Where Does Your Balance go When You Lose it?

By physiotherapist Stacy Benmore

Keeping your balance involves the co-ordination of many systems in the body constantly feeding information to the brain. The brain processes all the information and sends out messages to the individual muscles throughout your body to make continual adaptations and adjustments that help you stay upright. So what happens as the body gets older? I often have questions from clients concerned about falling and the feeling that their balance is lost. Here are some changes that can occur in the body as you age that can affect your balance:

1. Vision declines
2. Somatosensory changes (WHAT??) – the body’s ability to sense the ground or support surface under you can change. This can also be complicated by other issues like diabetes, circulatory issues, stroke, nerve injuries.
3. Decreased muscle strength
4. Decreased muscle flexibility

Treloar Physiotherapy Talks Balance for Older Adults

This is by no means a complete list – there are many things that affect balance and the risk of falling. So, what can you do to maintain balance and decrease your risk of falling? Here are some tips:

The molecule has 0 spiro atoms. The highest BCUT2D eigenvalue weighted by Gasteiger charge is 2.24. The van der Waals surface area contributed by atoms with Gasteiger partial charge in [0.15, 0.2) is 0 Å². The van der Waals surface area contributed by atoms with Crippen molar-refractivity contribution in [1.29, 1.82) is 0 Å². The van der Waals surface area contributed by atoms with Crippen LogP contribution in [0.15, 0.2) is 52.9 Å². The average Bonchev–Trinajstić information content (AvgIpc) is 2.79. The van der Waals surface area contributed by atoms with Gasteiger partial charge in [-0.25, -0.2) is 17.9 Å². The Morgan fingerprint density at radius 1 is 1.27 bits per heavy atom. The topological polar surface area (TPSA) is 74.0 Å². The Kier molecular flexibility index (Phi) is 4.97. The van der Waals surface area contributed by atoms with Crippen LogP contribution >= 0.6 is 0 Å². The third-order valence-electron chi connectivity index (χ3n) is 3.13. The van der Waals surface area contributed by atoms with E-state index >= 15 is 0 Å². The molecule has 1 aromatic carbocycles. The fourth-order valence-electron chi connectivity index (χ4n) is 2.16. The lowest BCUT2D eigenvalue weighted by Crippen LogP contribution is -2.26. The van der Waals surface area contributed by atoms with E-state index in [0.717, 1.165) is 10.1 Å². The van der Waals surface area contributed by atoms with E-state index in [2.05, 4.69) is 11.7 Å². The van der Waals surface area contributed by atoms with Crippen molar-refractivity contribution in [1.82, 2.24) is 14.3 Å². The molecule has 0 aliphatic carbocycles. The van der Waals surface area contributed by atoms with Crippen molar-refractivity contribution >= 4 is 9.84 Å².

• EXERCISE!!! Keep moving so your muscles stay strong and flexible
• Wear supportive footwear and REPLACE it regularly
• Use an assistive device (cane, walker) if you need it – make sure you know how!!
• Get your vision tested regularly and corrected if needed
• Check with your pharmacist or family doctor to see if any medications you take affect your risk of falling
• See a physiotherapist to address any musculoskeletal issues or injuries that may affect your balance and risk of falling

The Studio at Treloar has designed a group exercise program for older adults - it incorporates strengthening & core exercises to make your muscles and bones stronger, allowing you to reach, bend, lift, & carry. Flexibility, agility, and balance exercises are included to keep your joints moving & to reduce your risk of falls.

The take home message here is that you can play a very active role in maintaining your balance – ACTIVITY IS KEY!! Balance can be improved but it takes time. Working with a physiotherapist can provide additional guidance and insight.